Over the threshold into a different light.
For the audience, you may simply be
Disappearing from the scene, yet in those few seconds
You can reach for the knob as the last object on earth
You wanted to touch.
Or you can take it
Warmly like the hand your father offered
Once in forgiveness and afterward
Kept to himself.
Or you can stand there briefly, as bewildered
As by the door of a walk-in time-lock safe,
Stand there and stare
At the whole concept of shutness, like a rat
Whose maze has been rebaffled overnight,
Stand still and quiver, unable to turn
Around or go left or right.
Or you can grasp it with a sly, soundless discretion,
Open it inch by inch, testing each fraction
Of torque on the spindles, on tiptoe
Slip yourself through the upright slot
And press the lock-stile silently
Back into its frame.
Or you can use your shoulder
Or the hard heel of your shoe
And a leg-thrust to break it open.
Or you can approach the door as if accustomed
To having all barriers open by themselves.
You can wrench aside
This unauthorized interruption of your progress
And then leave it ajar
For others to do with as they may see fit.
Or you can stand at ease
And give the impression you can see through
This door or any door and have no need
To take your physical self to the other side.
Or you can turn the knob as if at last
Nothing could please you more, your body language
Filled with expectations of joy at where you're going,
Holding yourself momentarily in the posture
Of an awestruck pilgrim at the gate-though you know
You'll only be stepping out against the scrim
Or a wobbly flat daubed with a landscape,
A scribble of leaves, a hint of flowers,
The bare suggestion of a garden.
Emily Dickinson |
He strained my faith --
Did he find it supple?
Shook my strong trust --
Did it then -- yield?
Hurled my belief --
But -- did he shatter -- it?
Racked -- with suspense --
Not a nerve failed!
Wrung me -- with Anguish --
But I never doubted him --
'Tho' for what wrong
He did never say --
Stabbed -- while I sued
His sweet forgiveness --
Jesus -- it's your little "John"!
Don't you know -- me?
A S J Tessimond |
We being so hidden from those who
Have quietly borne and fed us,
How can we answer civilly
Their innocent invitations?
How can we say "we see you
As but-for-God's-grace-ourselves, as
Our caricatures (we yours), with
Time's telescope between us"?
How can we say "you presumed on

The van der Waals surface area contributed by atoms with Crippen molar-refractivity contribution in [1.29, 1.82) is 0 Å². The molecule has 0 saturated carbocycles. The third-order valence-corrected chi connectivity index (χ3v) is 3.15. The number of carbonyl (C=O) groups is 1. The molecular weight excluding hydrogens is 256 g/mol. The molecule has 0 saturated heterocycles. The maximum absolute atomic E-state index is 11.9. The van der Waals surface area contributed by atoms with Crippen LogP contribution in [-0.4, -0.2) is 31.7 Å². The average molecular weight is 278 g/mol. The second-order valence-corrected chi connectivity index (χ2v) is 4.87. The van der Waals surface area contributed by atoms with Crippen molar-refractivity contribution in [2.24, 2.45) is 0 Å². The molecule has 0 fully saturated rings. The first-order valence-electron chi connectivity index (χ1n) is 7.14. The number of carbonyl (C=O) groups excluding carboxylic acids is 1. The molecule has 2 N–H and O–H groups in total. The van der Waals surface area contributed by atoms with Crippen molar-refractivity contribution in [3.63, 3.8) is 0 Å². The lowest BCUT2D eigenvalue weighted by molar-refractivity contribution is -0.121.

The accident of kinship,
Assumed our friendship coatlike,
Not as a badge one fights for"?
How say "and you remembered
The sins of our outlived selves and
Your own forgiveness, buried
The hatchet to slow music;
Shared money but not your secrets;
Will leave as your final legacy
A box double-locked by the spider
Packed with your unsolved problems"?
How say all this without capitals,
Italics, anger or pathos,
To those who have seen from the womb come
Enemies? How not say it?
Robert William Service |
Because I've eighty years and odd,
And darkling is my day,
I now prepare to meet my God,
And for forgiveness pray.
Not for salvation is my plea,
Nor Heaven hope,--just rest:
Begging: "Dear Father, pardon me,
I did not do my best.
"I did not measure with the Just
To serve my fellow men;
But unto levity and lust
I loaned my precious pen.
I sorrow for the sacred touch,
And though I toiled with zest,
Dear God, have mercy, in-as-much
I did not do my best.
"I bless You for the gift you gave
That brought me golden joy;
Yet here beside the gentle grave
I grieve for its employ.
Have pity, Lord,--so well I know
I failed you in the test,
And my last thought is one of woe:
I did not do my best.
George William Russell |
My heart was heavy, for its trust had been
Abused, its kindness answered with foul wrong;
So, turning gloomily from my fellow-men,
One summer Sabbath day I strolled among
The green mounds of the village burial-place;
Where, pondering how all human love and hate
Find one sad level; and how, soon or late,
Wronged and wrongdoer, each with meekened face,
And cold hands folded over a still heart,
Pass the green threshold of our common grave,
Whither all footsteps tend, whence none depart,
Awed for myself, and pitying my race,
Our common sorrow, like a mighty wave,
Swept all my pride away, and trembling I forgave!
Mark Strand |
There is a girl you like so you tell her
your penis is big, but that you cannot get yourself
to use it.
Its demands are ridiculous, you say,
even self-defeating, but to be honored, somehow,
briefly, inconspicuously in the dark.
When she closes her eyes in horror,
you take it all back.
You tell her you're almost
a girl yourself and can understand why she is shocked.
When she is about to walk away, you tell her
you have no penis, that you don't
know what got into you.
You get on your knees.
She suddenly bends down to kiss your shoulder and you know
you're on the right track.
You tell her you want
to bear children and that is why you seem confused.
You wrinkle your brow and curse the day you were born.
She tries to calm you, but you lose control.
You reach for her panties and beg forgiveness as you do.
She squirms and you howl like a wolf.
You know you will have her.
Taken by storm, she is the girl you will marry.